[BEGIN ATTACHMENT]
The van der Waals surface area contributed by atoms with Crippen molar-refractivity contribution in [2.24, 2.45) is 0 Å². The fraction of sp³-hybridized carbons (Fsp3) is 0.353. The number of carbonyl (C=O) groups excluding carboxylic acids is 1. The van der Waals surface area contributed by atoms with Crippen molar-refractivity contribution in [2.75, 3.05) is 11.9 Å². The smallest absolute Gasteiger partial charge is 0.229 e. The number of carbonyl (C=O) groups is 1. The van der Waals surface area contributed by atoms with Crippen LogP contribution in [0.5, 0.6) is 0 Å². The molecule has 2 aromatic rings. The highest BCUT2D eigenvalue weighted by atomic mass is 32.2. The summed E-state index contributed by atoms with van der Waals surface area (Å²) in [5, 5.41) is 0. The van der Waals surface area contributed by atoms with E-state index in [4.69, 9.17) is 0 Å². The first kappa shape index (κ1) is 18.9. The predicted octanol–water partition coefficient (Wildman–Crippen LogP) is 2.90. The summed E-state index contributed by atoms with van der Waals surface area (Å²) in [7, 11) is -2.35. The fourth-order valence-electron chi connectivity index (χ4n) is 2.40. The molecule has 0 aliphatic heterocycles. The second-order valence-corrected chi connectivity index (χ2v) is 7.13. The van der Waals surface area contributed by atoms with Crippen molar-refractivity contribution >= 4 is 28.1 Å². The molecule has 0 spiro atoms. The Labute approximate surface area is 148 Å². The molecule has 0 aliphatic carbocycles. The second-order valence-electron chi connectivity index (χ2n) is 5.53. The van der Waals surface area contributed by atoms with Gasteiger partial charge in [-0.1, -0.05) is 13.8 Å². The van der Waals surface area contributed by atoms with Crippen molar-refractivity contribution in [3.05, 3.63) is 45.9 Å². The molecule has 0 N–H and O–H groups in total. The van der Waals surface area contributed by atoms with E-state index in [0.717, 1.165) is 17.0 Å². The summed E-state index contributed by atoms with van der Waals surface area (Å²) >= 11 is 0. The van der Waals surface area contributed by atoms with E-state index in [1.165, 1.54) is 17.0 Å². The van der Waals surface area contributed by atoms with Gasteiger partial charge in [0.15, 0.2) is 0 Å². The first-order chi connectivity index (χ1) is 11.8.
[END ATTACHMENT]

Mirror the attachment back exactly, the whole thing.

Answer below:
The van der Waals surface area contributed by atoms with Crippen molar-refractivity contribution in [2.24, 2.45) is 0 Å². The fraction of sp³-hybridized carbons (Fsp3) is 0.353. The number of carbonyl (C=O) groups excluding carboxylic acids is 1. The van der Waals surface area contributed by atoms with Crippen molar-refractivity contribution in [2.75, 3.05) is 11.9 Å². The smallest absolute Gasteiger partial charge is 0.229 e. The number of carbonyl (C=O) groups is 1. The van der Waals surface area contributed by atoms with Crippen LogP contribution in [0.5, 0.6) is 0 Å². The molecule has 2 aromatic rings. The highest BCUT2D eigenvalue weighted by atomic mass is 32.2. The summed E-state index contributed by atoms with van der Waals surface area (Å²) in [5, 5.41) is 0. The van der Waals surface area contributed by atoms with E-state index in [4.69, 9.17) is 0 Å². The first kappa shape index (κ1) is 18.9. The predicted octanol–water partition coefficient (Wildman–Crippen LogP) is 2.90. The summed E-state index contributed by atoms with van der Waals surface area (Å²) in [7, 11) is -2.35. The fourth-order valence-electron chi connectivity index (χ4n) is 2.40. The molecule has 0 aliphatic heterocycles. The second-order valence-corrected chi connectivity index (χ2v) is 7.13. The van der Waals surface area contributed by atoms with Crippen molar-refractivity contribution >= 4 is 28.1 Å². The molecule has 0 spiro atoms. The Labute approximate surface area is 148 Å². The molecule has 0 aliphatic carbocycles. The second-order valence-electron chi connectivity index (χ2n) is 5.53. The van der Waals surface area contributed by atoms with Gasteiger partial charge in [-0.1, -0.05) is 13.8 Å². The van der Waals surface area contributed by atoms with Crippen molar-refractivity contribution in [3.05, 3.63) is 45.9 Å². The molecule has 0 N–H and O–H groups in total. The van der Waals surface area contributed by atoms with E-state index in [0.717, 1.165) is 17.0 Å². The summed E-state index contributed by atoms with van der Waals surface area (Å²) >= 11 is 0. The van der Waals surface area contributed by atoms with E-state index in [1.165, 1.54) is 17.0 Å². The van der Waals surface area contributed by atoms with Gasteiger partial charge in [0.15, 0.2) is 0 Å². The first-order chi connectivity index (χ1) is 11.8.